Saturday, December 5, 2009

Everybody's Fine

The Film: Everybody's Fine

The Faces: Robert NeNiro, Drew Barrymore, Kate Beckinsale, Sam Rockwell

The Dealio: DeNiro's David is still in mourning for his six months' gone spouse. She was, apparently, one helluva listener, and seemingly, is required to take on a similar silently receptive role posthumously. Witness the many scenes of David speaking to his dead wife as he goes about his day, making his plans. One gets the notion that this is a familiar role for him; he is comfortable getting no reply; he never has before. Only a readily listening ear. It is David who is the talker.
He is a character at once familiar-(unable to connect with his sons and daughters-except in a 'strongly encouraging way to make the most of their gifts')-and exotic (taking such inordinate pride in the work from which he retired-making plastic coating for telephone wires- that he challenges every stranger he meets into a game of 'you have been staring at my work for miles. Can you guess what it was?'). He is also under some sort of medical cloud which has him longing to retranslate every relationship in the family into a fairy-tale style picture of all of them, sitting around a Christmas table. At the same time, his family seems to be devoting its extensive energies into keeping him as far away from them as possible.
Early on, even the most casual observer of human nature will figure out the family history and dynamic, the real nature of the current problems and how this family will deal with it- and each other- ifthe formal sit-down ever becomes fact. But the trip there is full of moments large and small that make you smile at their very ordinary, everyday-ed-ness. The, just as you are getting used to the very ordinary truth of this family, in the next instant, you would be surprised to find yourself find yourself hunting for a tissue and vowing silently to stay closer to your own family, to be more patient and to remember them as younger versions, before time and life took their individual tolls.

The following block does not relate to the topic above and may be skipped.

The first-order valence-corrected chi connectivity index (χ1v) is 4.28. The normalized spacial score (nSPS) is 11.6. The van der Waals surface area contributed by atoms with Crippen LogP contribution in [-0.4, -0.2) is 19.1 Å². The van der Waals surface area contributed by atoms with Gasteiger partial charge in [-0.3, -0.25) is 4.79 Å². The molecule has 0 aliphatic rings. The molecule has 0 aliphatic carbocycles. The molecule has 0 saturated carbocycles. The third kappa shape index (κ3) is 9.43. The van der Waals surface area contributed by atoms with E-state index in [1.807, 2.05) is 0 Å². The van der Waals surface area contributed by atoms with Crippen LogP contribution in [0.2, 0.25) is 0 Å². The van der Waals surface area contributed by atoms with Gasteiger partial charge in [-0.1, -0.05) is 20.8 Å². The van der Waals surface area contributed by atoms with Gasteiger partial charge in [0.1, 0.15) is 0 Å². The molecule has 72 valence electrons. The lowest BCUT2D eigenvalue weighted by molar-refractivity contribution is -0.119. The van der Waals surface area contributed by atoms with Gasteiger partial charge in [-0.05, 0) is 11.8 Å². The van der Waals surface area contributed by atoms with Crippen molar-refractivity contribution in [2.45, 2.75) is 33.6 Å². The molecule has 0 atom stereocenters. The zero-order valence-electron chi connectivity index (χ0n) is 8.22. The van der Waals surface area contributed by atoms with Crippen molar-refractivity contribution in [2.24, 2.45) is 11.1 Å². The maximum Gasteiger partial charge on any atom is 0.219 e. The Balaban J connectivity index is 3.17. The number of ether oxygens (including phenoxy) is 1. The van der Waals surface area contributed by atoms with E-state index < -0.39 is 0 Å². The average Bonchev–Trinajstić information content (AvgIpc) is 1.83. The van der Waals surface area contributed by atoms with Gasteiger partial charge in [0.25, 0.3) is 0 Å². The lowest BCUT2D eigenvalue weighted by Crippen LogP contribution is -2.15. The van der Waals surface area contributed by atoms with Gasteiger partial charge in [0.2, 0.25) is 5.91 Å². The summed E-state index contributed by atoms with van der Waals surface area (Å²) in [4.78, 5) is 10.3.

The Grading Session: 4.48 pengies out of 5. There was the very cool note of showcasing telephone wires, while hearing the voices of two of David's now-adult children, passing along important messages. There is also a slant on the 'offspring-all-grown-up-in-reality-but-Dad-still sees-them-as-children' device. Both these are mostly good. Some other pieces (like having one of David's eldest, his namesake, and, reportedly 'the one you were hardest on', as an 8 year old telling off his Dad, and then leading the other kids in laughing at him. Uncalled for, a bit hysterical in tone, and this made me feel very beleaguered and angry, myself.

Lessons Learned: Unlike the song 'Fathers and Sons' by Cat Stevens' (back when he was Cat Stevens), it is never too late to make things right, if love is on the line. And, no, you don't really have to go to make things right. Stay. instead, and follow the Beatles' advice instead: we can work it out.
Enough musical philosophy for you today?

1 comment:

  1. 4.48 pengies is really good by your standards. I will plan to see this next weekend if it is still out. Thanks for the great insight into his thoughts and feelings. I am really happy is deceased wife does not answer his questions.